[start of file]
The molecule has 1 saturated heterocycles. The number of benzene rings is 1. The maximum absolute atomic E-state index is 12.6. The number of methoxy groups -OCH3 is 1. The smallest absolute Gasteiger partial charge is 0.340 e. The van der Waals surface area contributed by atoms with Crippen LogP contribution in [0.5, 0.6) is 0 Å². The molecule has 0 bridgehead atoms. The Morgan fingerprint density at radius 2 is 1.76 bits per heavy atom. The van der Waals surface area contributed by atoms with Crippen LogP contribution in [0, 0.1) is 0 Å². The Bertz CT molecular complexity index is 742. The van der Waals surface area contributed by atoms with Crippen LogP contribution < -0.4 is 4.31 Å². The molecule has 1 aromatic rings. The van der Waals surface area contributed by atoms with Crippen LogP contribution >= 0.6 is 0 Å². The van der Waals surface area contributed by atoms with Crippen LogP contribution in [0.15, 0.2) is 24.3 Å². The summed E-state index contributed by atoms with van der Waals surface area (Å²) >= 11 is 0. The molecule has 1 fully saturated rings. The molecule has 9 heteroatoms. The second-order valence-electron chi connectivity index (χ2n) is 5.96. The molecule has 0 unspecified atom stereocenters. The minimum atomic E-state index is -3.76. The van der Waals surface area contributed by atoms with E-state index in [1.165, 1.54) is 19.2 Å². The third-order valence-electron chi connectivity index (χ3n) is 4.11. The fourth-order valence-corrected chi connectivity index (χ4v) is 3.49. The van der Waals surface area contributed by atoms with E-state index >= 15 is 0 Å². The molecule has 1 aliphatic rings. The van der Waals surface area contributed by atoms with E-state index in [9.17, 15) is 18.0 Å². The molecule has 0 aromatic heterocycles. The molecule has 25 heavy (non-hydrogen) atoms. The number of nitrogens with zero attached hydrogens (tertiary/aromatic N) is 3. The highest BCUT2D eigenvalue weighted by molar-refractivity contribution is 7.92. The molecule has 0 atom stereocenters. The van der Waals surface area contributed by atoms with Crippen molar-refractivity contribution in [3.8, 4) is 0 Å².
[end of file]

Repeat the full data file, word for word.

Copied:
The molecule has 1 saturated heterocycles. The number of benzene rings is 1. The maximum absolute atomic E-state index is 12.6. The number of methoxy groups -OCH3 is 1. The smallest absolute Gasteiger partial charge is 0.340 e. The van der Waals surface area contributed by atoms with Crippen LogP contribution in [0.5, 0.6) is 0 Å². The molecule has 0 bridgehead atoms. The Morgan fingerprint density at radius 2 is 1.76 bits per heavy atom. The van der Waals surface area contributed by atoms with Crippen LogP contribution in [0, 0.1) is 0 Å². The Bertz CT molecular complexity index is 742. The van der Waals surface area contributed by atoms with Crippen LogP contribution < -0.4 is 4.31 Å². The molecule has 1 aromatic rings. The van der Waals surface area contributed by atoms with Crippen LogP contribution >= 0.6 is 0 Å². The van der Waals surface area contributed by atoms with Crippen LogP contribution in [0.15, 0.2) is 24.3 Å². The summed E-state index contributed by atoms with van der Waals surface area (Å²) >= 11 is 0. The molecule has 1 fully saturated rings. The molecule has 9 heteroatoms. The second-order valence-electron chi connectivity index (χ2n) is 5.96. The molecule has 0 unspecified atom stereocenters. The minimum atomic E-state index is -3.76. The van der Waals surface area contributed by atoms with E-state index in [1.165, 1.54) is 19.2 Å². The third-order valence-electron chi connectivity index (χ3n) is 4.11. The fourth-order valence-corrected chi connectivity index (χ4v) is 3.49. The van der Waals surface area contributed by atoms with E-state index >= 15 is 0 Å². The molecule has 1 aliphatic rings. The van der Waals surface area contributed by atoms with E-state index in [9.17, 15) is 18.0 Å². The molecule has 0 aromatic heterocycles. The molecule has 25 heavy (non-hydrogen) atoms. The number of nitrogens with zero attached hydrogens (tertiary/aromatic N) is 3. The highest BCUT2D eigenvalue weighted by molar-refractivity contribution is 7.92. The molecule has 0 atom stereocenters. The van der Waals surface area contributed by atoms with Crippen molar-refractivity contribution in [3.8, 4) is 0 Å².